- Associated Press - Wednesday, August 10, 2016

Recent editorials from West Virginia newspapers:


Aug. 10

Charleston Daily Mail on state school districts:

News stories about misuse of public trust by someone at a county school district have happened far too often in West Virginia over the years.

Most recently, the allegations come from Logan County, where former superintendent Phyllis Doty is accused of using education funds to help pay for her son’s wedding.

Surely, the investigation will continue and any misuse of public funds will be prosecuted according to the law.

But the allegations are another reminder that, for years in the Mountain State, some county school systems have seemed to serve as a spoils system and jobs provider for entrenched officials and their families rather than an organization that effectively educates the county’s children.

With consistently high per pupil spending on education yet low education attainment results in West Virginia, perhaps it is time to rethink the county school system model.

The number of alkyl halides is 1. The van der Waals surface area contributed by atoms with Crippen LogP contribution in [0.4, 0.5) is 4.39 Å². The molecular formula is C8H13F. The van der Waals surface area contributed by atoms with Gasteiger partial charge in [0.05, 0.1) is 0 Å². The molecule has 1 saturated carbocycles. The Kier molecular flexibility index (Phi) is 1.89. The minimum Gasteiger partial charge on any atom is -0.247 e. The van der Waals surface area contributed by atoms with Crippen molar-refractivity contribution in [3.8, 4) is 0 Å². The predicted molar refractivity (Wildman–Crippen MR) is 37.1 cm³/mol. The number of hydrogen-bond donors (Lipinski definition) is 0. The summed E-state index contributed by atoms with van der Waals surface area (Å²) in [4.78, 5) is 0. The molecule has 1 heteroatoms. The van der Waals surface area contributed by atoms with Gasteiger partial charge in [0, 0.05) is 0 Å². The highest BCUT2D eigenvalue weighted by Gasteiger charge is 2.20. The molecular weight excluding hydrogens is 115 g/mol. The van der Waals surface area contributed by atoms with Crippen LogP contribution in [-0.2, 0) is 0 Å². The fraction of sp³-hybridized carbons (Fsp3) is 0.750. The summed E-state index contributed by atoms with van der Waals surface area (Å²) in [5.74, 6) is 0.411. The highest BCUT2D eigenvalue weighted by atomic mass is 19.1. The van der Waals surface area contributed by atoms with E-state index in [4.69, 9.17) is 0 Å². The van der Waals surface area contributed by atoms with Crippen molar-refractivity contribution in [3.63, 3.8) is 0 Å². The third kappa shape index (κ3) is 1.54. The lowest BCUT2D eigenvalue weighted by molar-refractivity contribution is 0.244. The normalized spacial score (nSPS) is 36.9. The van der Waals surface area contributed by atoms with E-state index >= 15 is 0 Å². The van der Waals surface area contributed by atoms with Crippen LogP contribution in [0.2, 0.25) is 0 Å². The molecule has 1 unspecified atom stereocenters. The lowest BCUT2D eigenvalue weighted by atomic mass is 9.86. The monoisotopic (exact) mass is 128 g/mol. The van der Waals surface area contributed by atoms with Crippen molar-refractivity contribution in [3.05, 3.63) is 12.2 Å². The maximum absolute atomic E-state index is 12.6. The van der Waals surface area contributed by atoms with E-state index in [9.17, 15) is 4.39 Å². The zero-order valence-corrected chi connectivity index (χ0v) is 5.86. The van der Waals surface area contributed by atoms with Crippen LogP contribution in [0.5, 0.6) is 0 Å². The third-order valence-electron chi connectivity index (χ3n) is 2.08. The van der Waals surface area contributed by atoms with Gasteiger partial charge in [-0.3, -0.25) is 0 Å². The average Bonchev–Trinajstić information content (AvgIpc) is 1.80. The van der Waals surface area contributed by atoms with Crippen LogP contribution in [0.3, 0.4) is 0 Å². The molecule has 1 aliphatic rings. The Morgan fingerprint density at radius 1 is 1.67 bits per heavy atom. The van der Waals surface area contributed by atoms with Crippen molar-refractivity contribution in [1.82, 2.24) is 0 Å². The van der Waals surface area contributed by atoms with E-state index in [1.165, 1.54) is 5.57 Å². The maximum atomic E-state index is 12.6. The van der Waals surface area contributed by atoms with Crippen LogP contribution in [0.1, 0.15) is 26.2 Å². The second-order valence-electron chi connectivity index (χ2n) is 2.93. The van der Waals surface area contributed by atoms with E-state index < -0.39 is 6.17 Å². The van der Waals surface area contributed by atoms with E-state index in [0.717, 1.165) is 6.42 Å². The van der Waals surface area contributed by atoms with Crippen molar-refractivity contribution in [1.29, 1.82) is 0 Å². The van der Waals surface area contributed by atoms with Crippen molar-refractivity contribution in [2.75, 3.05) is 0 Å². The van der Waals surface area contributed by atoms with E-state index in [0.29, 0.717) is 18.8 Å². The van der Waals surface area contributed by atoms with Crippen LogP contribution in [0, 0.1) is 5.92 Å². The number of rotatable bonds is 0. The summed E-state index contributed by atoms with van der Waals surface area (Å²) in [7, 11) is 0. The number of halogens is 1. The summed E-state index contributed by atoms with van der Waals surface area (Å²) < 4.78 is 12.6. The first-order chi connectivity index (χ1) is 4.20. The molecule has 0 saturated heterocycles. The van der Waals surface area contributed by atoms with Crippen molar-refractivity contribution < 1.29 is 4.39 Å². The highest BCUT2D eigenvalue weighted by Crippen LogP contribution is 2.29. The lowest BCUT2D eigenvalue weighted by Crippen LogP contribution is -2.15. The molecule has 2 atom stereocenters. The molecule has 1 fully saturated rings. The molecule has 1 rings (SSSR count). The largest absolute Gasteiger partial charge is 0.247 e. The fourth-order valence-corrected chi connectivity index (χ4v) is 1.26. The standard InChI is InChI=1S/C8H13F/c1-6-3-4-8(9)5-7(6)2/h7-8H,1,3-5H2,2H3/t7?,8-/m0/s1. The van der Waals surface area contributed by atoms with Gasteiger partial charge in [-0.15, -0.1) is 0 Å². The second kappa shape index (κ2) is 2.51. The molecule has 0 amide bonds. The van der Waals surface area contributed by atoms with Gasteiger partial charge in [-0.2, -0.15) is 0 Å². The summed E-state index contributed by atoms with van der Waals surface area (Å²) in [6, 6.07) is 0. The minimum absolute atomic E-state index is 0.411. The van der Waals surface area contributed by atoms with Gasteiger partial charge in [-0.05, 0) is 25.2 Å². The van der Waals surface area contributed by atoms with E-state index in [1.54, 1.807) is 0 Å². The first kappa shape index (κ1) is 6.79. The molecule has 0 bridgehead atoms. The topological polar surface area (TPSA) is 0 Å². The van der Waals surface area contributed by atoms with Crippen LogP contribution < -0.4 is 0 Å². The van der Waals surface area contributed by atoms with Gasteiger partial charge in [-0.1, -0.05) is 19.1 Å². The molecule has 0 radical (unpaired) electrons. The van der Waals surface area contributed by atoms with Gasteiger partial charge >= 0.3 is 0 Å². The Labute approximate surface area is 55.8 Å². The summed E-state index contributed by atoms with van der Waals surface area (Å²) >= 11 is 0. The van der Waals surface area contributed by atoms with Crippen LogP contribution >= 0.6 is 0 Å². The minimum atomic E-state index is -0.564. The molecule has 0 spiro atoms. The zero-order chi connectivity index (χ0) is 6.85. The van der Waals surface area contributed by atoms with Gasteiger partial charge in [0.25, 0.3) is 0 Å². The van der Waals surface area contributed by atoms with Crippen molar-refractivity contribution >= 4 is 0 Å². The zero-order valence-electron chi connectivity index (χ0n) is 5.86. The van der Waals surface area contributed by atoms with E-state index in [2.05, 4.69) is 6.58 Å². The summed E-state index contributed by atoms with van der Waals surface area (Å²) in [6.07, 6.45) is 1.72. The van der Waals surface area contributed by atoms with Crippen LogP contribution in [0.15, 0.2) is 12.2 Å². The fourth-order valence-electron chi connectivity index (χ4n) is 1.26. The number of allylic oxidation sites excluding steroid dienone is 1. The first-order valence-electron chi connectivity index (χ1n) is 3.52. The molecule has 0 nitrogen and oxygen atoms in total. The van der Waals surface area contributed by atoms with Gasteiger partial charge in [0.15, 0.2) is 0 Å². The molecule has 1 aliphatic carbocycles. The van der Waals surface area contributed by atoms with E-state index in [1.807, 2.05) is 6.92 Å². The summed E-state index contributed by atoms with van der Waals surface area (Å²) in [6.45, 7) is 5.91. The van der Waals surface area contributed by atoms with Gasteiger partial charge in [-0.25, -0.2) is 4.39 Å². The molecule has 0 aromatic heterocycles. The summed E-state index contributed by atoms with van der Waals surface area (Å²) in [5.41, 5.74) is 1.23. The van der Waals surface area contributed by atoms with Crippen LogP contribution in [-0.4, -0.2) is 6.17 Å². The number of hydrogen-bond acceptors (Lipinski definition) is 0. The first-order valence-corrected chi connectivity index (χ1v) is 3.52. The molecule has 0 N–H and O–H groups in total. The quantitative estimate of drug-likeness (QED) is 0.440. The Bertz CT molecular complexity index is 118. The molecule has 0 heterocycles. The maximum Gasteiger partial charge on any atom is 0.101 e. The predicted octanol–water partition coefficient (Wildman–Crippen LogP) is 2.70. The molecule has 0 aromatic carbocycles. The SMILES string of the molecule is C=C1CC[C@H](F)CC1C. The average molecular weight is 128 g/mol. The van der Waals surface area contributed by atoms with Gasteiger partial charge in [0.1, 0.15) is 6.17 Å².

In a June 22 opinion piece, Daily Mail columnist Mark Sadd pointed out that government reformists are beginning to call for the consolidation of the state’s 55 county school districts into a smaller number of regional districts.

On the surface, that sounds good, as improved efficiency and performance in government should always be a public priority. But Sadd suggests that instead of fewer yet bigger and more powerful districts, the more effective solution is more school districts as in small, independent districts that could be organized within and across counties.

“Today, West Virginia has among the fewest number of school districts of the states. There are smaller, peer states with better public schools that have more school districts,” wrote Sadd.

“Four times larger in area than West Virginia, Wyoming, with 585,000 people, has 92,000 public school students spread among 60 districts. New Hampshire has 190,000 students among 288 districts. Iowa has 500,000 spread among 357 districts, or more than six times that West Virginia has. The public schools in these three states are rated much higher than West Virginia’s.”